In 1271 Kublai Khan named his dynasty Yuan which means "origin of the universe." The Yuan dynasty in China lasted from 1279 to 1368. Kublai Khan followed a tentative policy of Sinicization, that is, he adapted to the Chinese way of governing and when you look at his portrait, he looks very much like other Chinese rulers. On the other hand, although he used some Chinese in low positions in the government, he abolished the civil service exams, preferred to use Chinese in his bureaucracy and established separate rules for the Mongols and for the Chinese. His capital, present-day Beijing, became a cosmopolitan and wealthy city.
Mongol leader Genghis Khan (1162-1227) rose from humble beginnings to establish the largest land empire in history. After uniting the nomadic tribes of the Mongolian plateau, he conquered huge chunks of central Asia and China. His descendents expanded the empire even further, advancing to such far-off places as Poland, Vietnam, Syria and Korea. At their peak, the Mongols controlled between 11 and 12 million contiguous square miles, an area about the size of Africa. Many people were slaughtered in the course of Genghis Khan’s invasions, but he also granted religious freedom to his subjects, abolished torture, encouraged trade and created the first international postal system. Genghis Khan died in 1227 during a military campaign against the Chinese kingdom of Xi Xia. His final resting place remains unknown.
Genghis Khan, Founder of Mongol Empire: Facts & …
Temujin, later Genghis Khan, was born around 1162 near the border between modern Mongolia and Siberia. Legend holds that he came into the world clutching a blood clot in his right hand. His mother had been kidnapped by his father and forced into marriage. At that time, dozens of nomadic tribes on the central Asian steppe were constantly fighting and stealing from each other, and life for Temujin was violent and unpredictable. Before he turned 10, his father was poisoned to death by an enemy clan. Temujin’s own clan then deserted him, his mother and his six siblings in order to avoid having to feed them.
The Mongol Dynasty | Asia Society
Kublai Khan made a census of the population, dividing the people intofour categories: Mongols; Miscellaneous aliens (which included West Asian Muslims who performed important services for the Mongols); North Chinese called Han people, those who had been under the Chin state and their descendants, including Chinese, Jurchen, Khitans and Loreans; and finally Southern Chinese, subjects of the Southern Sung, whom the Mongols considered the least trustworthy. The Mongols could not have ruled China without the help of some of the Chinese elite and yet they were reluctant to use the Chinese, particular the Southern Song, in their government. Although Genghis Khan used some Chinese in lower positions in his government, he abolished the civil service exams, kept separate laws for Mongols and for the Chinese, and preferred to employ foreigners rather than Chinese in his bureaucracy as he thought they would be more trustworthy than the Chinese.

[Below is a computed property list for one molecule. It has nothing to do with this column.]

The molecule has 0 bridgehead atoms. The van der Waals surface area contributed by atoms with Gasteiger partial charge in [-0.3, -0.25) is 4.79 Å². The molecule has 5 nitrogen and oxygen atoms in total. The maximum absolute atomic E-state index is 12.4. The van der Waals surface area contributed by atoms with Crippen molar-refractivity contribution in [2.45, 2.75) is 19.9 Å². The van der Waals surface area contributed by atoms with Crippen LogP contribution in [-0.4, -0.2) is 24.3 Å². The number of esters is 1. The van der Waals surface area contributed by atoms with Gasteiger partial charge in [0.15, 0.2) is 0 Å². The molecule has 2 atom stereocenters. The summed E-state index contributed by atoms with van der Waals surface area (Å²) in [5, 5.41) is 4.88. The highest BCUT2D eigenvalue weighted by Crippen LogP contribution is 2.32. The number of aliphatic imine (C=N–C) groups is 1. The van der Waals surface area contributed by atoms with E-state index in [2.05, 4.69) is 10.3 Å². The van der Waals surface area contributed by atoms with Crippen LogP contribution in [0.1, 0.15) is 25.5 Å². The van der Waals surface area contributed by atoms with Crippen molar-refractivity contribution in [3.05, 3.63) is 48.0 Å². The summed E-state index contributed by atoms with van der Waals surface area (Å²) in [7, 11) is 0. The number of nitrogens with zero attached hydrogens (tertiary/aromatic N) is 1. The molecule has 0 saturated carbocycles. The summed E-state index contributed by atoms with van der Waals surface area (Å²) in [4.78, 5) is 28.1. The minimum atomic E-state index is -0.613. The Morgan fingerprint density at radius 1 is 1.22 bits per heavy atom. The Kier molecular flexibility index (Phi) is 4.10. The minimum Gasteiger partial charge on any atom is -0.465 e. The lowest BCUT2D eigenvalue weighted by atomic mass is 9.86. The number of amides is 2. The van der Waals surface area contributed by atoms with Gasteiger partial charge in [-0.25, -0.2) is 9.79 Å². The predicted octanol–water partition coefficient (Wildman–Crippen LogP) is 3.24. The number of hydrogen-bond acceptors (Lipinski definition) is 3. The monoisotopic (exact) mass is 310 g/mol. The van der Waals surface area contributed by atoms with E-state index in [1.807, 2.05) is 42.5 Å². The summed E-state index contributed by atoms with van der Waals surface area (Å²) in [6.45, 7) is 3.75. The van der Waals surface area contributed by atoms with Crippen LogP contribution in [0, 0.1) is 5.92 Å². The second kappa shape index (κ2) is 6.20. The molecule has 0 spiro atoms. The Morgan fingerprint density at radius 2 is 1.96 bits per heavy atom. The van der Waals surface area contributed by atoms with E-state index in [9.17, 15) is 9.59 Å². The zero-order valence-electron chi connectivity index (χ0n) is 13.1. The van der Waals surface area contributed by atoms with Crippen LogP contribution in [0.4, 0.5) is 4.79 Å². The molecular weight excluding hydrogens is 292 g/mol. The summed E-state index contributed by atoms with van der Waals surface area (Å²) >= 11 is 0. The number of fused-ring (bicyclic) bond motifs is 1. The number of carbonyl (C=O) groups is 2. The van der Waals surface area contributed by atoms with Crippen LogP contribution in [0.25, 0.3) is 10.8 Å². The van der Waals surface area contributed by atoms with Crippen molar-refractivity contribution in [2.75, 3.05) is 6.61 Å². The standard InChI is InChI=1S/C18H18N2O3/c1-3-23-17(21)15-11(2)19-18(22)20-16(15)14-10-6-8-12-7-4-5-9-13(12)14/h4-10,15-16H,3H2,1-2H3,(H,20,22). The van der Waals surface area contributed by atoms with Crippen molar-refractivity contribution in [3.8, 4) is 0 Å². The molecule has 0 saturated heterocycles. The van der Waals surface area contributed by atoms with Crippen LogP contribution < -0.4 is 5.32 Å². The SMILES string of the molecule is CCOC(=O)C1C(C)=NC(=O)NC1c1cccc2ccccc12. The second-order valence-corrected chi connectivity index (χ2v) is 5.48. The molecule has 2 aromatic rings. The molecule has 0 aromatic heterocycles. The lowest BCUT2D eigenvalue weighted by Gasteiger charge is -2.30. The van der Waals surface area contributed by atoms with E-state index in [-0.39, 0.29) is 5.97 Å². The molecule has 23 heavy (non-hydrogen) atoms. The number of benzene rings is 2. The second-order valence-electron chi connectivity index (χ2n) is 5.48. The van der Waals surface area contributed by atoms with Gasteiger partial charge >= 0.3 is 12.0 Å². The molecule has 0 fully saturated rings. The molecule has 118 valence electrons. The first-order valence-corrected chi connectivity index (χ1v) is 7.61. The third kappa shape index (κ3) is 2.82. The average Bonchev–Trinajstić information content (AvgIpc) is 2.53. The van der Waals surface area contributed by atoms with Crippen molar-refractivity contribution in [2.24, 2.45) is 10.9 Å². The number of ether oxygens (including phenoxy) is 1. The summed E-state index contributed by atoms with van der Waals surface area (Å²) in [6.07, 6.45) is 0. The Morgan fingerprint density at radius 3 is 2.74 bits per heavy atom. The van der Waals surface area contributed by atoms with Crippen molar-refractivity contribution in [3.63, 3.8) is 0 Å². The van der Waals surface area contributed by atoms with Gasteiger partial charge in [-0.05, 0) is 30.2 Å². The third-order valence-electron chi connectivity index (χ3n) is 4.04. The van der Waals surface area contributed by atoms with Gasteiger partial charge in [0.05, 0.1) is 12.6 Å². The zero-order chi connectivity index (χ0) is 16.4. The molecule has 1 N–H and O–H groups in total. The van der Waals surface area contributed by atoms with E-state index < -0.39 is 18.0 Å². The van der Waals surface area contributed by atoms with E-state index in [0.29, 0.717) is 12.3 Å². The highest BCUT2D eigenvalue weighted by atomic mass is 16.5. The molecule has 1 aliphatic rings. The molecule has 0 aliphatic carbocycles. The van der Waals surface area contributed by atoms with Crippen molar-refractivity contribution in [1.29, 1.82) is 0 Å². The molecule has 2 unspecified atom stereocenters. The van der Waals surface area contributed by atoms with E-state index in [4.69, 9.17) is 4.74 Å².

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Both overland and maritime trade flourished. The Mongols welcomed foreigners who included Russians, Arabs, Jews, Genoese and Venetians. Marco Polo was only one of many traders to receive a warm welcome and to work for the Khan. Mongols themselves were not involved in the caravan trade; they encouraged others. Kublai Khan used caravan merchants to gather intelligence, and he protected and encouraged them. Merchants felt secure and they had relatively high status in Yuan China. Kublai Khan was the first to put in country-wide use of paper currency. Merchants had to convert foreign metals into paper money when they crossed into China. Artisans got grants of food and did not have to do corvee. Marco Polo was very impressed with trade on the Yangtze. The Mongols used the Grand Canal to transport grain to the capital.
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Kublai Khan improved the communication system within his empire. At first its main use was for official news, but merchants used the system as well. By the end of Kublai Khan's reign, there were 1,400 postal stations, which used 50,000 horses, 8,400 oxen, 6,700 mules, 4,000 carts, 6,000 boats, 200 dogs and 1,150 sheep. Rest stops had hostels with kitchens, main halls, area for animals and to store grain. Rider-messengers could cover 250 miles a day.